Nicole reviews Amara’s Daughter by E H Howard


For my first book review for the Lesbrary, I decided to go with a fantasy novel called Amara’s Daughter by EH Howard.  I have a soft spot for fantasy, especially the kind of female-warrior-turned-hero that Tamora Pierce captivated me with as a child. How great it would be, I thought, to read a lesbian strong female warrior fantasy book. It would basically be all the boxes, ticked. So I went into this book with high hopes, as the description says:

“Friend, lover and more, Amara’s Daughter is a turbulent rite of passage story tracing Maryan’s growth from naive schoolgirl to the woman destiny needs her to be.”

Disappointingly, I came away with very mixed feelings. To focus on the good points first, there were were threads of an interesting plot. There was complexity and intrigue in some of the ideas presented, and that kept me reading through to see what the conclusion would be.

The plot itself runs roughly like this: a young woman named Maryan lives in her vanished warrior mother’s shadow.  She lives in a small nation of warrior-women called Serenia, where men aren’t allowed to hold weapons. The queen uses her as a pawn in her political games. This goes tits-up when her new husband, the prince of a neighboring nation, is killed by dark forces and Maryan is forced to flee for her life back to Serenia.  In Serenia, Maryan and her band of friends must save the country.

But I feel that this book needed a lot more editorial work before it was ever published, and this unfinished feel made it much more difficult to become absorbed in the story.  My biggest complaint here was the pacing, which was, to put it bluntly, bizarre.  Entire events were skipped or mentioned only in a brief sentence. Plot twists were not explained, leaving me flipping back and rereading multiple times to try and puzzle out what happened.  I believe several years are meant to have passed through the course of the book, but there is little to hint at that except for a few sentences like “she’d grown from a child to a woman” etc. There is no hint of character growth, of learning from prior events. Characters die and are whipped away into the past with nary a tear shed nor emotion felt by the surviving characters.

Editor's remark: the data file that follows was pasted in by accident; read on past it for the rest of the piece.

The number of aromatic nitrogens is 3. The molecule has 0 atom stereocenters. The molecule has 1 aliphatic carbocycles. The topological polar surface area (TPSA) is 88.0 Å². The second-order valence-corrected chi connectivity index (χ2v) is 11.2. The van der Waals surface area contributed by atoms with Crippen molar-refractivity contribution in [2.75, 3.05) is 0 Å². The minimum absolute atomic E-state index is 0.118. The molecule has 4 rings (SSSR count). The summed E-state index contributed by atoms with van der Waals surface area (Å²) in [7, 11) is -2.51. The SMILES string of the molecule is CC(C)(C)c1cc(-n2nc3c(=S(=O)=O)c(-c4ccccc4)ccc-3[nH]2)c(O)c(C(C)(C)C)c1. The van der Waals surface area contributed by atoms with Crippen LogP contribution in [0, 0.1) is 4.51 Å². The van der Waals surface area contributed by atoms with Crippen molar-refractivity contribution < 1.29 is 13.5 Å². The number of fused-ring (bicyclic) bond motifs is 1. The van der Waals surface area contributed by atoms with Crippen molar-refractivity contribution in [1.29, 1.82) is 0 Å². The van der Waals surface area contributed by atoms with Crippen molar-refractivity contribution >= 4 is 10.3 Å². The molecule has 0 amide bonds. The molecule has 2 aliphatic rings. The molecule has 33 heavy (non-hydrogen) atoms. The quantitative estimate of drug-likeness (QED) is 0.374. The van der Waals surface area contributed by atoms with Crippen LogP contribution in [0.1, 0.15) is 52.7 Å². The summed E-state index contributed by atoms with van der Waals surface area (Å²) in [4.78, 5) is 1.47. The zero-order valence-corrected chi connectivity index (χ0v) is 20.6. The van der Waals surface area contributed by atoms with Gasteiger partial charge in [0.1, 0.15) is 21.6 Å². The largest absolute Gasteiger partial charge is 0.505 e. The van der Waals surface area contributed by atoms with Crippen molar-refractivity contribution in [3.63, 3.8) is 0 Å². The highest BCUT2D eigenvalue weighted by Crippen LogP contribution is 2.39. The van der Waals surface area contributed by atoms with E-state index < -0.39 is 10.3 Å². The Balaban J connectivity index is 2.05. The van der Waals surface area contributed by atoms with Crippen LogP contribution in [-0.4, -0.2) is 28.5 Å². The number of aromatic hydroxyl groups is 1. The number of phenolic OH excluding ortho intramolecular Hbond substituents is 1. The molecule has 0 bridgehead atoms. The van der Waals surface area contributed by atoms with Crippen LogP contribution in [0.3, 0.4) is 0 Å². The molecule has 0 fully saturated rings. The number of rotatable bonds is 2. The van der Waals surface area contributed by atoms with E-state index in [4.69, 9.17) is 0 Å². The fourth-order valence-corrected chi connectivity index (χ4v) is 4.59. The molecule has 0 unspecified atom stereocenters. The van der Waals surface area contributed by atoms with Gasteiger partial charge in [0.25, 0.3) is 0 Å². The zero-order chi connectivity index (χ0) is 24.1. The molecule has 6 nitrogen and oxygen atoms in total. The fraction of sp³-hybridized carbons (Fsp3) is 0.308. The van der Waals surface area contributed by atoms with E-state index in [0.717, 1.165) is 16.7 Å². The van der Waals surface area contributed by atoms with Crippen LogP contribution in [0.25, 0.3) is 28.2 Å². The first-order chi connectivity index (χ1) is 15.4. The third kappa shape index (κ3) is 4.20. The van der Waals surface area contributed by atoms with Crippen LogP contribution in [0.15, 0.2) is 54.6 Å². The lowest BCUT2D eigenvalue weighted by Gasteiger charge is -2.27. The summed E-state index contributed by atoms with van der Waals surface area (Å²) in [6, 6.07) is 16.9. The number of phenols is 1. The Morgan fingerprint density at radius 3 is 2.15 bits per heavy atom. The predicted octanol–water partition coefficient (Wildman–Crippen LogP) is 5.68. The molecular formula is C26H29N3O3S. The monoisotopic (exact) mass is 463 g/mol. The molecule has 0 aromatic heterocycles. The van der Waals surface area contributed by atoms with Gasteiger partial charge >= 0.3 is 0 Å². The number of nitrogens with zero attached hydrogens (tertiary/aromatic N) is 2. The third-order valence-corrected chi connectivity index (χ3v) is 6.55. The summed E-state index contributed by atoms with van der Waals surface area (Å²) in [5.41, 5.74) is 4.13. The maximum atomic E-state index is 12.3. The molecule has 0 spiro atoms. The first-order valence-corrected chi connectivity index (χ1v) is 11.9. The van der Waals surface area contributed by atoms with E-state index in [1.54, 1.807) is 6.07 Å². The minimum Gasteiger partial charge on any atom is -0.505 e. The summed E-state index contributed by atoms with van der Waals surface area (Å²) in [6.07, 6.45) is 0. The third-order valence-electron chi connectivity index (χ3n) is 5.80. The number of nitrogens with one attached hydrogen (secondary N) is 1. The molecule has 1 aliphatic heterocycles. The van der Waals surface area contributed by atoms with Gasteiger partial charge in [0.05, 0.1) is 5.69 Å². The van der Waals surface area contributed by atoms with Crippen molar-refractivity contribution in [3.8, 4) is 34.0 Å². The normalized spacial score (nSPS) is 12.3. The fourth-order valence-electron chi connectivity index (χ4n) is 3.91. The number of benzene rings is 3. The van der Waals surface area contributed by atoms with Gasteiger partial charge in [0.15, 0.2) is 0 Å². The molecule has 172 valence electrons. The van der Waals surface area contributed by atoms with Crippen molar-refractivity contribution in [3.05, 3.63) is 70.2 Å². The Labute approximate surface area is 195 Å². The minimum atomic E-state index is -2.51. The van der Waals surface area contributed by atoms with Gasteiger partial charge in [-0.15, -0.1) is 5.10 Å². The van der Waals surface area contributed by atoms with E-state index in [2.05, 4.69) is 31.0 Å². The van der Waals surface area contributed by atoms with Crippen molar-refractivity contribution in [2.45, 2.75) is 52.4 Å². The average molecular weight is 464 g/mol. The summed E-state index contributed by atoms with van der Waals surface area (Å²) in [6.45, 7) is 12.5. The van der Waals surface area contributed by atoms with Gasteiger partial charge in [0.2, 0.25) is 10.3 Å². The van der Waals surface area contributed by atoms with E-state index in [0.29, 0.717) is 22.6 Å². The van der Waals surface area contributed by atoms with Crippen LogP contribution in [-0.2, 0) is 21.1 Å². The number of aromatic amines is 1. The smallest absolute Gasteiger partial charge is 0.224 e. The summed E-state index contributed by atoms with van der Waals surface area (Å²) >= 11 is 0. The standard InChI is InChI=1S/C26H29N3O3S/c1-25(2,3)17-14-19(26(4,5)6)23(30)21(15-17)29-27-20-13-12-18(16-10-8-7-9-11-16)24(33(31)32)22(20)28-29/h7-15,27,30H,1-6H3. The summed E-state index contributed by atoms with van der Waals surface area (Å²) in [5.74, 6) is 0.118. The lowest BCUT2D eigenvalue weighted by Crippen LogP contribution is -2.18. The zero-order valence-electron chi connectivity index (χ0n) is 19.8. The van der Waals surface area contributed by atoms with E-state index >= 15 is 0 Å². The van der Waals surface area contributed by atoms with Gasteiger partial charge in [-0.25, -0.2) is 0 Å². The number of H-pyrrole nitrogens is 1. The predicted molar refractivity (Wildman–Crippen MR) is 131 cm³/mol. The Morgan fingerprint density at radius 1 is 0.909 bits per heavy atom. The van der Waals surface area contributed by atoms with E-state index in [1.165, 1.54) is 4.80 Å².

I can’t even call it fast-paced, because it really just feels like someone smashed out a first draft and called it a day. This book would benefit greatly from further editing and revisions.  In addition, there were many interesting questions presented in the story that were never answered or brought up again, and one thing I hate is loose plot threads there for no reason. For instance, where did Maryan’s mother go? The title of the book is Amara’s Daughter, for goodness’ sake. I’d imagine Amara’s storyline would rate a passing conclusion, but no.  The same with the ‘dark forces’ that eventually kill Maryan’s  husband. What are their motivations? What happened to them? Nothing is explained.

But putting all these plot quibbles aside, what about the love? Now, I was expecting lesbian themes here, but what I got at best was bisexual.  At the beginning, Maryan shares a bed with one of her fellow female warriors-in-training, which is presented as the done thing in Serenia.  Later, she develops a crush on a visiting male, and when she’s shipped off to be married to a neighboring king, she falls in love with him (quickly, with no hint of her inner turmoil, apparently overwhelmed by desire for his penis.)  Later still, she quietly goes back to her old warrior friend. There’s nothing wrong with this, except that Maryan’s male relationships are presented with passion and delve into her emotional love for them, while the female relationships are presented in passing, as though they sleep together for lack of something better. This inequality in presentation sits uneasily with me.

Overall, I must give credit to the author for creating a strong enough plot to keep me reading despite the poor pacing, editing, and questionable presentation of lesbian themes. However, I’d like to see this book undergoing heavy revisions and republished, as it does hold promise, but in its unfinished state I find myself unable to recommend it.